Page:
Did the NSA know it was hacked? Spy agency informed Microsoft about leak but not the public
Microsoft publicly called out the NSA over its practice of stockpiling cyberweaponsREUTERS/Dado Ruvic

In the wake of the massive global WannaCry ransomware attacks, international governments and software vendors have begun playing the blame game. However, most of the world's censure is directed at the NSA.

The spy agency reportedly knew about the theft of its cyberweapons arsenal, which was later allegedly leaked by the Shadow Brokers hacker group. Given the immense capabilities of the cyber arsenal, the NSA reportedly warned Microsoft about the theft, but chose not to inform the public about the potential dangers.

The NSA reportedly used its Eternal Blue tool for five years, reaping intelligence secrets from targeted systems. The Washington Post cited a former NSA official as having deemed the vast intelligence data gathered from leveraging EternalBlue as "unreal".

"If one of our targets discovered we were using this particular exploit and turned it against the United States, the entire Department of Defense would be vulnerable," The Washington Post cited an unnamed former NSA agent as having said. "You just have to have a foothold inside the network and you can compromise everything."

EternalBlue, which was part of the hacking tools leaked by the Shadow Brokers in April, is the very same tool at the heart of the recent ransomware attacks. Despite Microsoft having already patched the vulnerabilities, the firm released a patch in March, a month before the Shadow Brokers leaked the EternalBlue, among other exploits; cybercriminals repurposed the exploit and unleashed devastating attacks across the globe on 12 May.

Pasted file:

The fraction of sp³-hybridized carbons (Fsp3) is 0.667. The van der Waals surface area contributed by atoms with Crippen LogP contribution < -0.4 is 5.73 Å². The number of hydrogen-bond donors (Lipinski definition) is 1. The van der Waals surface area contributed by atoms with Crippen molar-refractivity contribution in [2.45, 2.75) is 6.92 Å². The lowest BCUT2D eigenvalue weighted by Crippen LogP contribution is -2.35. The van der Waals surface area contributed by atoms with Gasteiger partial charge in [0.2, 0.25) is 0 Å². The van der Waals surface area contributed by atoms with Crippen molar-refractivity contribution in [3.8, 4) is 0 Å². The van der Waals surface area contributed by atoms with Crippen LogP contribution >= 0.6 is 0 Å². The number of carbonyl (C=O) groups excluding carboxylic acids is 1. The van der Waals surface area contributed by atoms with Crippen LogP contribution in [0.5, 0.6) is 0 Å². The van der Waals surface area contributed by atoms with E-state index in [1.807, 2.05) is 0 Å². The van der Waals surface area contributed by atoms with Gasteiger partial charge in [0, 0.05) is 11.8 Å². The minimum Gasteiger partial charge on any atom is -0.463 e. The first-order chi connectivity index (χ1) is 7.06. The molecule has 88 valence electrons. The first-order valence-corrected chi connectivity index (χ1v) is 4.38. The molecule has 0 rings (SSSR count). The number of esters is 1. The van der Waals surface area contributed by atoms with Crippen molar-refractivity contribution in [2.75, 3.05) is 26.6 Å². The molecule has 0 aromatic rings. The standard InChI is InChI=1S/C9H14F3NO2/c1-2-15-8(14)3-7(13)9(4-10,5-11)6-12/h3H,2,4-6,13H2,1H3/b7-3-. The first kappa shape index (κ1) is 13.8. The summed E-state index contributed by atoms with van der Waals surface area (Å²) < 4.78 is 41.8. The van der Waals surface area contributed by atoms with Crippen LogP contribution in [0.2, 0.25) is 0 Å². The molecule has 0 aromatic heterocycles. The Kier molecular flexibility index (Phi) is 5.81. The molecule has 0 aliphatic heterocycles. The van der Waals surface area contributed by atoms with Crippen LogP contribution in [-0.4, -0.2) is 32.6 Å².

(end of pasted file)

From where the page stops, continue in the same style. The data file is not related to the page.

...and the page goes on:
Shortly after the first of the WannaCry attacks were stopped, Microsoft publicly called out the NSA over its practice of stockpiling cyberweapons. The tech firm's president Brad Smith equated the theft of the NSA cyber tools to "the U.S. military having some of its Tomahawk missiles stolen".

"The NSA certainly failed to build an environment that protected these extraordinary secrets that we've got," said a former senior US official. "We've got extraordinary capabilities, and it's a huge responsibility to manage them on behalf of the nation."

Although the world is now aware of the dangers associated with the NSA's stolen cyber tools, the knowledge came too little, too late. The immense and imminent cyberthreats remain, as experts suggest that cybercriminals can continue to borrow and repurpose the leaked NSA exploits to wreak more havoc on cyberspace.

Meanwhile, as the world began settling back to normal following the WannaCry attacks, the Shadow Brokers posted a chilling message, promising to leak further cyber tools from its trove of the stolen haul. The hacker group said it will launch a "monthly subscription" and will begin releasing exploits for web browsers and operating systems, including Windows 10. The group also threatened to leak data from SWIFT and stolen network data from North Korean nuclear missile programmes.